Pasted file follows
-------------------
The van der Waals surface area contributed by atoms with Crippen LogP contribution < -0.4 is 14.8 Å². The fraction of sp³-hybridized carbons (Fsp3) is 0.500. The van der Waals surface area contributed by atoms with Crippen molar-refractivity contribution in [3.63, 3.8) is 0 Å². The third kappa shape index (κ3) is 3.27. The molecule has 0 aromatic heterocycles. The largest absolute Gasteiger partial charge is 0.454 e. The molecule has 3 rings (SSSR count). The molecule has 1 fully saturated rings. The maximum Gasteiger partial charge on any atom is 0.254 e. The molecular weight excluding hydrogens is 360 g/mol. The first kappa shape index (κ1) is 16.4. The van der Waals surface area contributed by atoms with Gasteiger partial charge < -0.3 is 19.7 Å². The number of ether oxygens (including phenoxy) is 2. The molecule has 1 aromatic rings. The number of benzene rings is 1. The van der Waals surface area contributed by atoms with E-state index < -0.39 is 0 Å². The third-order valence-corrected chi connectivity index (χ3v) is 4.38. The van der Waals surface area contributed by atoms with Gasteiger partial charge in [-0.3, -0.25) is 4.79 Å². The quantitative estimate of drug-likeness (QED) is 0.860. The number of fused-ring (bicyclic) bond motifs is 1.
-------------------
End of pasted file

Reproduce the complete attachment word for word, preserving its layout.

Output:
The van der Waals surface area contributed by atoms with Crippen LogP contribution < -0.4 is 14.8 Å². The fraction of sp³-hybridized carbons (Fsp3) is 0.500. The van der Waals surface area contributed by atoms with Crippen molar-refractivity contribution in [3.63, 3.8) is 0 Å². The third kappa shape index (κ3) is 3.27. The molecule has 0 aromatic heterocycles. The largest absolute Gasteiger partial charge is 0.454 e. The molecule has 3 rings (SSSR count). The molecule has 1 fully saturated rings. The maximum Gasteiger partial charge on any atom is 0.254 e. The molecular weight excluding hydrogens is 360 g/mol. The first kappa shape index (κ1) is 16.4. The van der Waals surface area contributed by atoms with Gasteiger partial charge < -0.3 is 19.7 Å². The number of ether oxygens (including phenoxy) is 2. The molecule has 1 aromatic rings. The number of benzene rings is 1. The van der Waals surface area contributed by atoms with E-state index < -0.39 is 0 Å². The third-order valence-corrected chi connectivity index (χ3v) is 4.38. The van der Waals surface area contributed by atoms with Gasteiger partial charge in [-0.3, -0.25) is 4.79 Å². The quantitative estimate of drug-likeness (QED) is 0.860. The number of fused-ring (bicyclic) bond motifs is 1.